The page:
Tocqueville Was Right

At Law & Liberty today, I have an essay on that recent Wall Street Journal poll on American values. The poll suggests that Americans are checking out in large numbers. Compared to 25 years ago, many fewer of us today claim that “patriotism,” “community involvement,” even “tolerance” are very important to us.

There are some methodological questions about the poll–including a very low response rate. But the poll tacks with oft-observed trends in American life, especially the decline of civic associations. In my essay, I argue that all this shows that Tocqueville was right in predicting what would happen if America ever lost its mediating institutions:

The shift in values that the Journal survey reflects will not surprise anyone who has read Tocqueville. In Democracy in America, he described the propensity democratic societies have to “individualism,” which he defined as the tendency to detach oneself from the affairs of the wider society. Unlike aristocracies, he argued, which have status hierarchies that naturally encourage deference, democracies accustom each person to think of himself as the equal of everyone else—not only in terms of political citizenship, but moral judgment as well. Because everyone is equal, there is no reason to defer to received wisdom or traditional communal values. In deciding how to live, each person believes he must rely on his own judgment and look out for his own interests. Over time, Tocqueville wrote, this “sentiment disposes each citizen to isolate himself from the mass of those like him and to withdraw to one side with his family and his friends, so that after having thus created a little society for his own use, he willingly abandons society at large to itself.”

Tocqueville believed that the tendency to individualism created the potential for two sorts of tyranny. The first was state oppression. The despotic state desires nothing more than for individual citizens to feel isolated from and indifferent to the concerns of others, so that the state can easily divide and dominate them all. The second was the tyranny of public opinion. Socially isolated individuals are no match for the pressure of majority viewpoints, which, like state oppression, can squelch free thought. Indeed, he observed that egalitarian and individualistic America was, paradoxically, rather conformist: “I do not know of any country, where, in general, less independence of mind and genuine freedom of discussion reign than in America.”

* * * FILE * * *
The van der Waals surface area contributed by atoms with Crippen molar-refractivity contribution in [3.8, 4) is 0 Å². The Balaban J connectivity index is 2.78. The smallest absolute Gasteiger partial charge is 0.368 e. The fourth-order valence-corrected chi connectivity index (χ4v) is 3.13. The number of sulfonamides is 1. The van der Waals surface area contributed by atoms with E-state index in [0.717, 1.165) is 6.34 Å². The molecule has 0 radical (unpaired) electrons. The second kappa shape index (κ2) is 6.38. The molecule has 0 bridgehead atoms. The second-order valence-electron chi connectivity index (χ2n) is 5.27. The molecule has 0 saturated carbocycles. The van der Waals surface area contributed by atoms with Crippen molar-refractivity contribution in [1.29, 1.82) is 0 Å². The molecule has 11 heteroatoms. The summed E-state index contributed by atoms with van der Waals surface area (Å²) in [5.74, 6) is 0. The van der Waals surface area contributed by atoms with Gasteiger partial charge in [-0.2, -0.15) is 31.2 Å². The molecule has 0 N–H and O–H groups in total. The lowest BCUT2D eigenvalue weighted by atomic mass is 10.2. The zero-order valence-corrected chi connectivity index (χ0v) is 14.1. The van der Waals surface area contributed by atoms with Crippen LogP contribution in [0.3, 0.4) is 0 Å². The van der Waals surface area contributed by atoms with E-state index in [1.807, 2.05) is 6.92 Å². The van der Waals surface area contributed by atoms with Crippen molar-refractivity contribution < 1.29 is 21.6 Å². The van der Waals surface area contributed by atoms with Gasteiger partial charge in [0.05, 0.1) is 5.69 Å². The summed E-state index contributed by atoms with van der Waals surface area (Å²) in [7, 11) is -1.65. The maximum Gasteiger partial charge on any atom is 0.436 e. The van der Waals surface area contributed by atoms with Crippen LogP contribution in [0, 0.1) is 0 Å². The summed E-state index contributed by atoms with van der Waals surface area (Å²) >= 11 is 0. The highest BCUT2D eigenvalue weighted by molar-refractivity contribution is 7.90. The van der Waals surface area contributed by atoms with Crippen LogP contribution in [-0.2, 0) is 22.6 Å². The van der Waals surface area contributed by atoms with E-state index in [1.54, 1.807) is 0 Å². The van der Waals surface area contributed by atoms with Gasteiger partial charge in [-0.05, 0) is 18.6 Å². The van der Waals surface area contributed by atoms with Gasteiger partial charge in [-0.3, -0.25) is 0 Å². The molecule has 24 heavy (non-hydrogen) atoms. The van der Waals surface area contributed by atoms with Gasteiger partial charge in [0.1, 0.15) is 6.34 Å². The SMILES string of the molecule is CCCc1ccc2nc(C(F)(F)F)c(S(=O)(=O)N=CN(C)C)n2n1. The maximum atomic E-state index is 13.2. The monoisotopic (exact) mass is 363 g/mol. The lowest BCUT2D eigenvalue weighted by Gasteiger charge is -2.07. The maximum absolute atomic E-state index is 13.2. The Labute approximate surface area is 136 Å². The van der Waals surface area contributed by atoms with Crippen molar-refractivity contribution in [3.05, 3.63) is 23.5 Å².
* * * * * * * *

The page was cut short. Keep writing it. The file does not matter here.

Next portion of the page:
Tocqueville famously argued that the United States overcame the dangers of destructive individualism through voluntary associations, including churches, which encouraged Americans to look beyond themselves and cooperate in common enterprises. They taught habits of fellowship and reciprocity. Importantly, they worked to check the tyranny of the majority by giving people a sense of shared identity beyond citizenship. Collections of like-minded people stand a much better chance than isolated individuals of resisting both state oppression and the pressure of public opinion.

Last week’s poll suggests what happens when mediating institutions weaken and disappear. As Tocqueville predicted, people lose interest in the wider community and focus more and more on their own projects. They “withdraw to one side” and “willingly abandon society at large to itself.” This can help explain why Americans decreasingly value tolerance and increasingly value money. Working in a joint enterprise teaches people to overlook personal differences to achieve a common goal; it trains us to forbear and forgive. Tolerance is unnecessary in a society in which everyone bowls alone. And money allows one to fulfill one’s desires without relying on the cooperation and approval of others.

You can read the whole essay here.

Mere Natural Law

A new book by Center friend and and seminal figure in the political theory of the Constitution, Professor Hadley Arkes. Professor Arkes has been pressing the case against originalism and for a natural law constitutionalism for many years, in many fora. This is likely to be a useful and important statement of his collected views with, of course, a hat tip to C.S. Lewis in the title! I look forward to this one very much, and congratulations to Hadley! The book is Mere Natural Law: Originalism and the Anchoring Truths of the Constitution (Simon & Schuster).